‘SIGNIFICANT improvements’ have been made at an under-fire health trust.
The Care Quality Commission inspected Southern Health NHS Foundation Trust in September after it was served a warning notice this year.
The three-day inspection found the much-criticised trust had taken action to meet the requirements set out in the notice. This included identifying and prioritising risks arising from the physical environment more effectively – including ligature anchor points and falling from heights.
And inspectors found clearer processes in place to ensure the trust assessed the risks. But there were still some areas of concern that the CQC said needed more work including specific sites like Elmleigh, in Havant.
Richard West, from Park Gate, lost his 28-year-old son, David West, to a drugs overdose three years ago while he was under the care of Southern Health.
He said: ‘The engagement with patients and relatives has been loads better than it’s previously been.
‘We have had meetings with the interim chief executive who is much more engaging.’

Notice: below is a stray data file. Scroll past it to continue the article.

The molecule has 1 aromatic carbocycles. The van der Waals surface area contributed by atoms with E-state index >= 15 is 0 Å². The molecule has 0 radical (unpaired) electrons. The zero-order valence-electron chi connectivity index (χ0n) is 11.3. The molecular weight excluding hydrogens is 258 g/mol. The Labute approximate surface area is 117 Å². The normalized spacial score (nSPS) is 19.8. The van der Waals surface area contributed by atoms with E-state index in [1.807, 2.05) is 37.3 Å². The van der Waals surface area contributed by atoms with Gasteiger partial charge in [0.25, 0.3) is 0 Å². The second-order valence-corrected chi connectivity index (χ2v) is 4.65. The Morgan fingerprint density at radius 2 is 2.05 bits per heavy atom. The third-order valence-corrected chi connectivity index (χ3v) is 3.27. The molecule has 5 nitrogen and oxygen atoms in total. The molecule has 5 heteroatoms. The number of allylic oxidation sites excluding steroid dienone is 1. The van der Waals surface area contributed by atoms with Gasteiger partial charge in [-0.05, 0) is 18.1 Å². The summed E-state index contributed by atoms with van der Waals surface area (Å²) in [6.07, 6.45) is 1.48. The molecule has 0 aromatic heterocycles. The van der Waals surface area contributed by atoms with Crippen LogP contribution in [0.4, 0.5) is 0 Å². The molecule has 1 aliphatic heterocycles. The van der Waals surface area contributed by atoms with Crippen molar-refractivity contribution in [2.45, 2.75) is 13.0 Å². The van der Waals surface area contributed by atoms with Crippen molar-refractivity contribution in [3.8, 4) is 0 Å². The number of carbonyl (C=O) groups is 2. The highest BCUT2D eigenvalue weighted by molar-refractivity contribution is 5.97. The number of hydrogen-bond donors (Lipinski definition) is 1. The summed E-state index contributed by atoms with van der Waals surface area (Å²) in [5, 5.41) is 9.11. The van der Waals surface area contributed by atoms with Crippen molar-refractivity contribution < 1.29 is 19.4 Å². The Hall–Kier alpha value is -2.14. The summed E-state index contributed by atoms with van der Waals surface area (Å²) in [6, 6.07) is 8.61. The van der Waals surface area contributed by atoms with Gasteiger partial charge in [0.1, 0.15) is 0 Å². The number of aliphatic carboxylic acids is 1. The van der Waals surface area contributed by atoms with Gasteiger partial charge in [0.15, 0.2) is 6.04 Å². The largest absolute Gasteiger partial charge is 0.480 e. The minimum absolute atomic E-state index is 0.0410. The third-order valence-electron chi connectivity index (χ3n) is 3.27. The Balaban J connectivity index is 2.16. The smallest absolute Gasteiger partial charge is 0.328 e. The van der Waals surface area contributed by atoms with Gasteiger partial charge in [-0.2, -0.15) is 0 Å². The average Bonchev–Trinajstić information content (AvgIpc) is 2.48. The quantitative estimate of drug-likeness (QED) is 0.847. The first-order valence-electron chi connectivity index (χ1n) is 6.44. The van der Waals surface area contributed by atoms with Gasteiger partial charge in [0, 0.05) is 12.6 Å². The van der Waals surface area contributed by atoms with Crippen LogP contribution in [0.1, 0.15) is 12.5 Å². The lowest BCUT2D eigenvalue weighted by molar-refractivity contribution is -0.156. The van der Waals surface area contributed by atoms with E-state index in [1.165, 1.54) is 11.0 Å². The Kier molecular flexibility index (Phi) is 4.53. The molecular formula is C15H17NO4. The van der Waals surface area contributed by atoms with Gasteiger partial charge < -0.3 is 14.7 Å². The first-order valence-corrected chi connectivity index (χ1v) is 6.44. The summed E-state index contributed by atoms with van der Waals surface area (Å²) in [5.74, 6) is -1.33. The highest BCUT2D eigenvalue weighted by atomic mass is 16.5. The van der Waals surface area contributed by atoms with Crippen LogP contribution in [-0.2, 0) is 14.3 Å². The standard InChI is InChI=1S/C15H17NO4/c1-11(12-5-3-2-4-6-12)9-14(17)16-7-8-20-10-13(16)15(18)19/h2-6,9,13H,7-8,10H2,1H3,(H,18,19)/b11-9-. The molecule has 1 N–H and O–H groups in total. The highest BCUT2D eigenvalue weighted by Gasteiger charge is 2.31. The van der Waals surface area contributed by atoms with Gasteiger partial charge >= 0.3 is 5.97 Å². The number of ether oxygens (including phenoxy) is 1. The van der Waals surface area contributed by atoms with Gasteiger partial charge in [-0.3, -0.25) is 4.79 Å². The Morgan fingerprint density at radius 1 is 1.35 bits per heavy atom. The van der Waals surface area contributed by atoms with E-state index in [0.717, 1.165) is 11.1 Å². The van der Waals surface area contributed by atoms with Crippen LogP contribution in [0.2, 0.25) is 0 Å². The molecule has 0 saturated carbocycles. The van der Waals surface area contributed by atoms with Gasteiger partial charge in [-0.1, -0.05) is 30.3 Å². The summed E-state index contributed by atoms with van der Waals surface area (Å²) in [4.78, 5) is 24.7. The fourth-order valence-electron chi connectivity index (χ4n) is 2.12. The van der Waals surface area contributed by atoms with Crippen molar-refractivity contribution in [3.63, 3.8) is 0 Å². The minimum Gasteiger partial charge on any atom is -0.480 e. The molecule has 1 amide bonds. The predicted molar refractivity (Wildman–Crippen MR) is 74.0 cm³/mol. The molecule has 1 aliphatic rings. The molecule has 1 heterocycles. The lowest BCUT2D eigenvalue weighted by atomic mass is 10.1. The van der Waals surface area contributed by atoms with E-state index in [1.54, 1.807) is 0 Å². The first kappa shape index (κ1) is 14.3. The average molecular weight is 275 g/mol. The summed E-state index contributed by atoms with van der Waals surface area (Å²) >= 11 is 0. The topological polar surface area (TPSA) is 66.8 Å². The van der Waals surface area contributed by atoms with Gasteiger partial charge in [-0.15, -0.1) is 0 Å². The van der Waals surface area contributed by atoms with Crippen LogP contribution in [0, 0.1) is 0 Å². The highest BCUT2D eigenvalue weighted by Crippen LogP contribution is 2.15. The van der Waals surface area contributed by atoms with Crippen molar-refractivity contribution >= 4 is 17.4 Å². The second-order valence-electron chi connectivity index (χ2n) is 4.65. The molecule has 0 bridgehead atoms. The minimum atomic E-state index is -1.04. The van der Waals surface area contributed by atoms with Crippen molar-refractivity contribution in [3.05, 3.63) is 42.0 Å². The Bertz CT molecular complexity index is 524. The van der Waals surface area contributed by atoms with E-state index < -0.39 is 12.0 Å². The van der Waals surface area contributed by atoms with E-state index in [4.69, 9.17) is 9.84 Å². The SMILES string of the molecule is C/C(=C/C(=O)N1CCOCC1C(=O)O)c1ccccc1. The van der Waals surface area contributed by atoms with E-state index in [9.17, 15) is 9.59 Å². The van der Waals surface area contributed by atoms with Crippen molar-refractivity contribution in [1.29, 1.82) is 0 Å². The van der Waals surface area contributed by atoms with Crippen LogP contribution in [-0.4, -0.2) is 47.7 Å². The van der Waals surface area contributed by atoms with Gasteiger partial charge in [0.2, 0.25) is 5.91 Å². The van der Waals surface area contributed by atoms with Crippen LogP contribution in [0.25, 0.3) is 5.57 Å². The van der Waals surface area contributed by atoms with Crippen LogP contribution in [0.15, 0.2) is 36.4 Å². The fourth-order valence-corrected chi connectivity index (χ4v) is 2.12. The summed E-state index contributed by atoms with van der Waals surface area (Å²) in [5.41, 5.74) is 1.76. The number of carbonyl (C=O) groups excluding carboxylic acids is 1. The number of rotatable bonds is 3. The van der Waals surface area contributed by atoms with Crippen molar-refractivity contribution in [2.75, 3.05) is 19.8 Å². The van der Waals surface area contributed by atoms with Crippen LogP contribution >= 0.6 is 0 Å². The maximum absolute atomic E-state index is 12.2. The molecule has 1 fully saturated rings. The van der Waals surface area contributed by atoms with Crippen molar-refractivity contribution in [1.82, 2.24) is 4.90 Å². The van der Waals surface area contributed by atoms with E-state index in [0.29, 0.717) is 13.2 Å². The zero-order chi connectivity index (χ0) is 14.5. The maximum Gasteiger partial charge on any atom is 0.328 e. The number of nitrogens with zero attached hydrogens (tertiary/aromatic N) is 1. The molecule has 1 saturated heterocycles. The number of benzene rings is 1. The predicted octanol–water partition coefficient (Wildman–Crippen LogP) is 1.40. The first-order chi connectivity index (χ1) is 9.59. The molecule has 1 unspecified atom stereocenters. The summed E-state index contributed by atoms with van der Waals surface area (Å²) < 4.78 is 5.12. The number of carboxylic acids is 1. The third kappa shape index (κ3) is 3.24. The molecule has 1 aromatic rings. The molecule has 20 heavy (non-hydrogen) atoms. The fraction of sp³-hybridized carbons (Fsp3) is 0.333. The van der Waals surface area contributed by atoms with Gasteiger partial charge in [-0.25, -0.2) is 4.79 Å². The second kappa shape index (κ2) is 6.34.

Julie Dawes, interim chief executive of Southern Health, said: ‘The CQC has recognised improvements have been made and I would like to thank all our staff for their hard work and commitment to patients, service users and families in improving standards of care.
‘We are not complacent and do not underestimate the work we need to do to restore confidence in our services among our communities.’
As previously reported in The News, a damning report into the trust said it had failed to investigate the deaths of hundreds of patients sparking calls for chief executive Katrina Percy to step down.
She eventually resigned in October following the resignation of interim chairman Tim Smart.